For some file types, such as word-processing, creating image-based files is relatively easy. For e-mail and database files, this is a bit more challenging. The data files that comprise an e-mail need to be recombined in a fashion that best approximates the original view of the e-mail. This enables witnesses to more easily identify messages they may have sent or received. Producing databases is a newer phenomenon and no easy way to present them has yet emerged.

Again, when reviewing e-discovery results, make sure you are seeing all of the data, hidden or not, so that production results do not waive privilege or create ethics issues.

Production

Once we have all of the electronic data collected, organized and reviewed, it's time to produce it. There are three general methods for accomplishing production. The first method - printing out the images - seems a bit odd when you think about it. For the producer, this approach minimizes the chance that unintended data passes to the opposing party. And it is possible that the recipient of the information is not prepared to receive the information in electronic formats.

The second approach is to burn CDs of the images. Even with this approach, most metadata is not transmitted with the image-based files. As a requestor, you may want to ask for both the images and the native file formats. I have not yet seen a consensus on how courts are handling request for native files formats. In certain cases, it may be critical to make such a request since valuable evidence may be acquired with this approach.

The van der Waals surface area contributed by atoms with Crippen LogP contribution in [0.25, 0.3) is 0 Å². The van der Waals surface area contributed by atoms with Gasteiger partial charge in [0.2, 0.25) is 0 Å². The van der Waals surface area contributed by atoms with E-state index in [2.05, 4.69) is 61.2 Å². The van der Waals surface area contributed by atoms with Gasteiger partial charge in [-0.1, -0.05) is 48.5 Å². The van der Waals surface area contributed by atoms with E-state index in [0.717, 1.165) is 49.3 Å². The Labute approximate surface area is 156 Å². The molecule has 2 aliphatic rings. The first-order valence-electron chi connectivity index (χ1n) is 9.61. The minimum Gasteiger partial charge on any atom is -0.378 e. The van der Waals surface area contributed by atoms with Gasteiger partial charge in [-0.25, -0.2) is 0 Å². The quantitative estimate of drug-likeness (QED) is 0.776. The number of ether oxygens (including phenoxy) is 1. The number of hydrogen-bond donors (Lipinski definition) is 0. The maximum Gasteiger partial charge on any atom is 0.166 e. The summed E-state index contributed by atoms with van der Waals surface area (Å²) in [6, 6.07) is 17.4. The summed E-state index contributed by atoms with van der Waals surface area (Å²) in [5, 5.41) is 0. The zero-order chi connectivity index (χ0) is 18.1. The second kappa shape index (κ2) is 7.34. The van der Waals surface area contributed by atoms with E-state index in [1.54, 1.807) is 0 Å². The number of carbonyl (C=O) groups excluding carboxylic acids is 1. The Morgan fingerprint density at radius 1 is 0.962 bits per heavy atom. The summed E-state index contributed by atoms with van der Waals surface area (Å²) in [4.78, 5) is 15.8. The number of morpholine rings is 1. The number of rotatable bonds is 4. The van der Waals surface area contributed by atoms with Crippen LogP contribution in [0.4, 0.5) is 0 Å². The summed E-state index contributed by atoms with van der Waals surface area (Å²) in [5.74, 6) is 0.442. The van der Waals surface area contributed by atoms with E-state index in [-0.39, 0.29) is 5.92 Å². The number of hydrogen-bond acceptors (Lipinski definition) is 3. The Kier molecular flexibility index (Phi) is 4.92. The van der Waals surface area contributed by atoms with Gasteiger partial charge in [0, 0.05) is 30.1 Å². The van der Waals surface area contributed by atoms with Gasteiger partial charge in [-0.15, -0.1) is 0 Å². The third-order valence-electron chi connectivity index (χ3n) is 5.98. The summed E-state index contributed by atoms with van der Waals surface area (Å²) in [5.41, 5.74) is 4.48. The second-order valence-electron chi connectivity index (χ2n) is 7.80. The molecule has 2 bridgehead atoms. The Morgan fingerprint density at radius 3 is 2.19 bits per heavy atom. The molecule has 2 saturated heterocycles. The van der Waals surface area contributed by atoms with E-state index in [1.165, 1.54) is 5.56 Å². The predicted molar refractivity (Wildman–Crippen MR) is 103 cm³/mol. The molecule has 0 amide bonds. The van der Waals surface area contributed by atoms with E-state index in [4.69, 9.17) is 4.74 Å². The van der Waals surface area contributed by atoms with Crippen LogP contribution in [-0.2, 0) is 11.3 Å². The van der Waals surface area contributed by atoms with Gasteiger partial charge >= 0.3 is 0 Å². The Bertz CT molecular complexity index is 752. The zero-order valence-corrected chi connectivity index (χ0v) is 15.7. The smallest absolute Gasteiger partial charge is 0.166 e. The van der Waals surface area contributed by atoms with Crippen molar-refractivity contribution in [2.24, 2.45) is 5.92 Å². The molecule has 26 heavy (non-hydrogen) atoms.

The third approach is to pass an importable file, sometimes via CD, sometimes via the Internet. This file is a set of data that can be imported into case-management software programs. This type of approach makes sense if both parties are utilizing litigation support technology and have agreed to share e-discovery information electronically. This approach can save both sides money. In fact some litigants agree to have one provider prepare e-discovery information then they split the costs.

Presenting the 'documents'

For the most sophisticated, the images and products of discovery are imported into presentation programs. This allows information to be presented to deponents and the court. You may not utilize this ability on your first e-discovery, but be aware that the process can extend to this level. (Sanction is likely the top-selling software for in court presentations. See www.verdictsystems.com.)

Conclusion

As noted in the beginning of this article, process is the key to effective e-discovery. There are many pitfalls you might face when requesting or producing electronic information in a case. By utilizing a sound process consistently, you will reduce the possibility of problems and increase the effectiveness of your own efforts.

Understanding the differences between paper-based and electronic-based information is another key. Electronic based information is harder to discard and replicates itself quite easily. As well, this information contains hidden secrets that can compromise your case and your clients' best interest.

Armed with a better understanding of electronic information and the process for e-discovery, you can more effectively face the challenges that lie ahead.

©2014 Massachusetts Bar Association